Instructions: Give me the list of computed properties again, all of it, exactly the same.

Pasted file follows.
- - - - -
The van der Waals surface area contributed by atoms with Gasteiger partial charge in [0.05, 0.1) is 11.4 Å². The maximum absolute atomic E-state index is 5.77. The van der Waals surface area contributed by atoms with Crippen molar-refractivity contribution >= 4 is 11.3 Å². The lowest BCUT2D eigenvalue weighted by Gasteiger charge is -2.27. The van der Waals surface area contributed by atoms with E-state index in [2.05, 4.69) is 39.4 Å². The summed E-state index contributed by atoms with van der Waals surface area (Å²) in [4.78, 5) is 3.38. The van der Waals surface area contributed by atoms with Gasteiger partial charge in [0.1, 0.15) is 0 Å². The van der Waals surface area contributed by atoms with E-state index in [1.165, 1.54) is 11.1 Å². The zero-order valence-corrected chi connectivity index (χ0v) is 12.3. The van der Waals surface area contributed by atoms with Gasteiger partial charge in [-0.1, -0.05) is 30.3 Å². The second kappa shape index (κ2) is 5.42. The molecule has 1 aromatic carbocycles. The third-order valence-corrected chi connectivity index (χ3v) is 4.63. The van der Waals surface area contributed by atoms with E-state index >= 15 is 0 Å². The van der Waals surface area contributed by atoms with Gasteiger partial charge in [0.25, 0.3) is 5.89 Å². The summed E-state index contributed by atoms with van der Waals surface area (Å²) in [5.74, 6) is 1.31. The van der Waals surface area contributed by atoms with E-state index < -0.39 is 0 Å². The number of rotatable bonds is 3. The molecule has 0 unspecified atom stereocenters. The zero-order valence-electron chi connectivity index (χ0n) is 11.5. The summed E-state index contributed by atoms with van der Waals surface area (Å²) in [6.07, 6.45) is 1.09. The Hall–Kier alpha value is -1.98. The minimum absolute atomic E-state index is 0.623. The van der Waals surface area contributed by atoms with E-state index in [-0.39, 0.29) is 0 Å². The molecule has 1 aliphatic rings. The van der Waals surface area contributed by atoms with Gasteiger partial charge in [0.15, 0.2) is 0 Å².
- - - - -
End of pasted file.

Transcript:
The van der Waals surface area contributed by atoms with Gasteiger partial charge in [0.05, 0.1) is 11.4 Å². The maximum absolute atomic E-state index is 5.77. The van der Waals surface area contributed by atoms with Crippen molar-refractivity contribution >= 4 is 11.3 Å². The lowest BCUT2D eigenvalue weighted by Gasteiger charge is -2.27. The van der Waals surface area contributed by atoms with E-state index in [2.05, 4.69) is 39.4 Å². The summed E-state index contributed by atoms with van der Waals surface area (Å²) in [4.78, 5) is 3.38. The van der Waals surface area contributed by atoms with Gasteiger partial charge in [0.1, 0.15) is 0 Å². The van der Waals surface area contributed by atoms with E-state index in [1.165, 1.54) is 11.1 Å². The zero-order valence-corrected chi connectivity index (χ0v) is 12.3. The van der Waals surface area contributed by atoms with Gasteiger partial charge in [-0.1, -0.05) is 30.3 Å². The second kappa shape index (κ2) is 5.42. The molecule has 1 aromatic carbocycles. The third-order valence-corrected chi connectivity index (χ3v) is 4.63. The van der Waals surface area contributed by atoms with E-state index >= 15 is 0 Å². The van der Waals surface area contributed by atoms with Gasteiger partial charge in [0.25, 0.3) is 5.89 Å². The summed E-state index contributed by atoms with van der Waals surface area (Å²) in [5.74, 6) is 1.31. The van der Waals surface area contributed by atoms with E-state index < -0.39 is 0 Å². The number of rotatable bonds is 3. The molecule has 0 unspecified atom stereocenters. The zero-order valence-electron chi connectivity index (χ0n) is 11.5. The summed E-state index contributed by atoms with van der Waals surface area (Å²) in [6.07, 6.45) is 1.09. The Hall–Kier alpha value is -1.98. The minimum absolute atomic E-state index is 0.623. The van der Waals surface area contributed by atoms with E-state index in [-0.39, 0.29) is 0 Å². The molecule has 1 aliphatic rings. The van der Waals surface area contributed by atoms with Gasteiger partial charge in [0.15, 0.2) is 0 Å².